CHAMPION STRATEGIES – PUBLIC SPEAKING WORKSHOP – NOVEMBER 22, 2020
Presidential Policy Priorities That Will Impact the Automotive Industry (PT. 2)
President Trump has broken with the Republican party’s past support for free trade, has implemented tariffs and other protectionist measures with the aim of reshoring U.S. jobs, and has blocked the World Trade Organization (WTO) from functioning to enforce violations of global rules-based trading system. Biden has supported trade liberalization in the past—but with special provisions for labor and environmental standards. The Vice President has criticized President Trump’s tariffs as ineffective tools to increase U.S. jobs and investment. Both Trump and Biden single out China as a global trade violator, but while Trump has sought bi-lateral deals with Beijing, Biden plans to take a multilateral approach to balancing China’s economic power through more vigorous enforcement of existing trading rules and support for the WTO.
Similarly, Biden has said he would strictly enforce provisions of the United States-Mexico-Canada Agreement (USMCA) that entered into force on 1 July 2020. A second-term Trump Administration or a Biden Administration are not expected to make significant changes to the USMCA during the next four years.
There are fundamental differences between President Trump and Vice President Biden when it comes to regulatory policy. Trump sees regulations as barriers to economic growth, while Biden supports the use of regulations to achieve his broader goals, especially the goal of combatting climate change. Automakers also expect the next Administration will take up fuel economy and GHG rules for model years 2026 and beyond during the next four years.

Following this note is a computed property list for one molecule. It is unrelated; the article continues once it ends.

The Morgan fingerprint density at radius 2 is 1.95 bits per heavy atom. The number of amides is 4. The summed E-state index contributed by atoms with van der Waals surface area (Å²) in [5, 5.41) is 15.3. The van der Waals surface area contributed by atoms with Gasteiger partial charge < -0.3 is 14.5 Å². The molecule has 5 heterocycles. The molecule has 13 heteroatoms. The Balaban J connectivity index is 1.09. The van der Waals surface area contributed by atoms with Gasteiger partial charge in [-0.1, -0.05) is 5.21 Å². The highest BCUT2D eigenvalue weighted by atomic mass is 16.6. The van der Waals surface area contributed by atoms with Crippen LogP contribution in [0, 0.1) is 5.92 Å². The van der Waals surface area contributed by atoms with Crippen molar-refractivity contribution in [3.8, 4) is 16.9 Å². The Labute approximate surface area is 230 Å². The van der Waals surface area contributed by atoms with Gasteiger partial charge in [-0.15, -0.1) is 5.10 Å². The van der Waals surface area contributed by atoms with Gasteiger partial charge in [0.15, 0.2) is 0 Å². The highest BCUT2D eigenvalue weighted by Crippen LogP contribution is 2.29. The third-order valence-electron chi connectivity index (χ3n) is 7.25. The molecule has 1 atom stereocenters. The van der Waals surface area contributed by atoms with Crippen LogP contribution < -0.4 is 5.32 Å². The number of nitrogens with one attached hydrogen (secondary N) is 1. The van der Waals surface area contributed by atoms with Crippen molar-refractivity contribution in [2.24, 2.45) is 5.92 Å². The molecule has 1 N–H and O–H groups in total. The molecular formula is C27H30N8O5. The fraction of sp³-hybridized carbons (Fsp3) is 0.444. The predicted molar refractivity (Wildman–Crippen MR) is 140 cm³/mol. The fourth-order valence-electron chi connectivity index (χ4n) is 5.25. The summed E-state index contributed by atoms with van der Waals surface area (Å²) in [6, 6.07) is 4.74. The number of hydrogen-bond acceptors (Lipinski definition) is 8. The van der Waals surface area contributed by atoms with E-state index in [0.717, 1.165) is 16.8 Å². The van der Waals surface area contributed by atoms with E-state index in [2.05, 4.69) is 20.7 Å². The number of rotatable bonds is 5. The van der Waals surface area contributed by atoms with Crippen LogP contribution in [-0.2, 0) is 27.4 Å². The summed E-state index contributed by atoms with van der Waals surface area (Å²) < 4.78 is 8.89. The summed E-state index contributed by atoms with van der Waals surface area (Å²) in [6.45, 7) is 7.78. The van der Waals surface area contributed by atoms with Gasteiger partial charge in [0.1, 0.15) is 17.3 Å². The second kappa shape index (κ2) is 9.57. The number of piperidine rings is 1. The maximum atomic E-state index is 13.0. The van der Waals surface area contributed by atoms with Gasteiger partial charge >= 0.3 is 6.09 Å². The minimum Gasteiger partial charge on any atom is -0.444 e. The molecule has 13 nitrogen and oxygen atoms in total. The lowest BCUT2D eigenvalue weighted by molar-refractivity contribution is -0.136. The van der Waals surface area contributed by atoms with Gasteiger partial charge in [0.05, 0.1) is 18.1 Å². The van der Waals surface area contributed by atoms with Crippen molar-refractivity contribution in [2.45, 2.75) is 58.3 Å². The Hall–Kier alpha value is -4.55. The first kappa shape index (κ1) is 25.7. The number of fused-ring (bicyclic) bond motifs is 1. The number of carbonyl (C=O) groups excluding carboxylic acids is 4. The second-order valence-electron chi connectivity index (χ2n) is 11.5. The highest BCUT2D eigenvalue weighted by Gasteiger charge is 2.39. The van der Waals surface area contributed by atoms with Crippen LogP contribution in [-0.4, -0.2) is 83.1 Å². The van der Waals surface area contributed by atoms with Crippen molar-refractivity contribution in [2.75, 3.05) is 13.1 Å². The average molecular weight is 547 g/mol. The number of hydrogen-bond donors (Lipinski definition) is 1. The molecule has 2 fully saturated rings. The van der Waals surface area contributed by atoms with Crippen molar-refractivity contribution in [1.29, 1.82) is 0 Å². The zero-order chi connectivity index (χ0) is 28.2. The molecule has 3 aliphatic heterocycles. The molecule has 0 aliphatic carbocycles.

The Trump Administration has touted its Safer Affordable Fuel Efficient (SAFE) Vehicles Final Rule as striking a better balance to protect the environment and set “reasonable targets” for the automotive industry. A second Trump term would likely bring more of the same approach to fuel economy and GHG regulation, as well as continuing the court challenge to California’s Clean Air Act waiver that allows the state to regulate GHG. Biden, on the other hand, has committed to rejoin the Paris Accords and put in place policies that would bring the United States to net-zero emissions by 2050. Biden’s plan includes USD 2 trillion for clean energy initiatives—including setting higher fuel-economy standards and committing the federal government to purchasing zero-emissions vehicles. Biden would likely withdraw the U.S. challenge to the California air quality waiver that is pending review in federal court, and also plans to expand EV purchase incentives and to build a network of 500,000 EV charging units by 2030.
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